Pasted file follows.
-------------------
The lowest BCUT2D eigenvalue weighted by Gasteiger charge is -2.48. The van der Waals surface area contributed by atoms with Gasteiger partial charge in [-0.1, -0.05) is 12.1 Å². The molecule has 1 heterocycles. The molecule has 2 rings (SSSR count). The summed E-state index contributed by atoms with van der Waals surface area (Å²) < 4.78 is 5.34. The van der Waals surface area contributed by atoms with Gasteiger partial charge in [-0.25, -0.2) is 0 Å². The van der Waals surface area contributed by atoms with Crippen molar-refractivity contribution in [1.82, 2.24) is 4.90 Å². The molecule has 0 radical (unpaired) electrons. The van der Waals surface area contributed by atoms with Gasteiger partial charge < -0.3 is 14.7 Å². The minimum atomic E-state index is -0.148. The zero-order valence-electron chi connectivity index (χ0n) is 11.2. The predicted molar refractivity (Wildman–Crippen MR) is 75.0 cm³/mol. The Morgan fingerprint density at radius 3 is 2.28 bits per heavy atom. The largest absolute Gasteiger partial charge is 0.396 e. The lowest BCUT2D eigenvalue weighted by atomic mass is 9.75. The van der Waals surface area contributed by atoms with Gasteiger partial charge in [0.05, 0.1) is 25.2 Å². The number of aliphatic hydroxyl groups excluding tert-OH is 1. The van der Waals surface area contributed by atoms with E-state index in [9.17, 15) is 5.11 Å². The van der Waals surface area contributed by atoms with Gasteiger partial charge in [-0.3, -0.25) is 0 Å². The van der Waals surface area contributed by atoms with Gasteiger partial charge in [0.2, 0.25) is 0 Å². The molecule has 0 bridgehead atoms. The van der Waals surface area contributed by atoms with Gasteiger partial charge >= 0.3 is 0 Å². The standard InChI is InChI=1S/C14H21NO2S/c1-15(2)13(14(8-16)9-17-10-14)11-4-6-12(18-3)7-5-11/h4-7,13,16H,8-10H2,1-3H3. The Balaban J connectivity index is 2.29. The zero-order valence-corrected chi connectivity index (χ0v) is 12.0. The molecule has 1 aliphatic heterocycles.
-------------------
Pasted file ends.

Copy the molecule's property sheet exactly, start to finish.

The lowest BCUT2D eigenvalue weighted by Gasteiger charge is -2.48. The van der Waals surface area contributed by atoms with Gasteiger partial charge in [-0.1, -0.05) is 12.1 Å². The molecule has 1 heterocycles. The molecule has 2 rings (SSSR count). The summed E-state index contributed by atoms with van der Waals surface area (Å²) < 4.78 is 5.34. The van der Waals surface area contributed by atoms with Gasteiger partial charge in [-0.25, -0.2) is 0 Å². The van der Waals surface area contributed by atoms with Crippen molar-refractivity contribution in [1.82, 2.24) is 4.90 Å². The molecule has 0 radical (unpaired) electrons. The van der Waals surface area contributed by atoms with Gasteiger partial charge < -0.3 is 14.7 Å². The minimum atomic E-state index is -0.148. The zero-order valence-electron chi connectivity index (χ0n) is 11.2. The predicted molar refractivity (Wildman–Crippen MR) is 75.0 cm³/mol. The Morgan fingerprint density at radius 3 is 2.28 bits per heavy atom. The largest absolute Gasteiger partial charge is 0.396 e. The lowest BCUT2D eigenvalue weighted by atomic mass is 9.75. The van der Waals surface area contributed by atoms with Gasteiger partial charge in [0.05, 0.1) is 25.2 Å². The number of aliphatic hydroxyl groups excluding tert-OH is 1. The van der Waals surface area contributed by atoms with E-state index in [9.17, 15) is 5.11 Å². The van der Waals surface area contributed by atoms with Gasteiger partial charge in [-0.3, -0.25) is 0 Å². The van der Waals surface area contributed by atoms with Gasteiger partial charge in [0.2, 0.25) is 0 Å². The molecule has 0 bridgehead atoms. The van der Waals surface area contributed by atoms with Gasteiger partial charge >= 0.3 is 0 Å². The standard InChI is InChI=1S/C14H21NO2S/c1-15(2)13(14(8-16)9-17-10-14)11-4-6-12(18-3)7-5-11/h4-7,13,16H,8-10H2,1-3H3. The Balaban J connectivity index is 2.29. The zero-order valence-corrected chi connectivity index (χ0v) is 12.0. The molecule has 1 aliphatic heterocycles.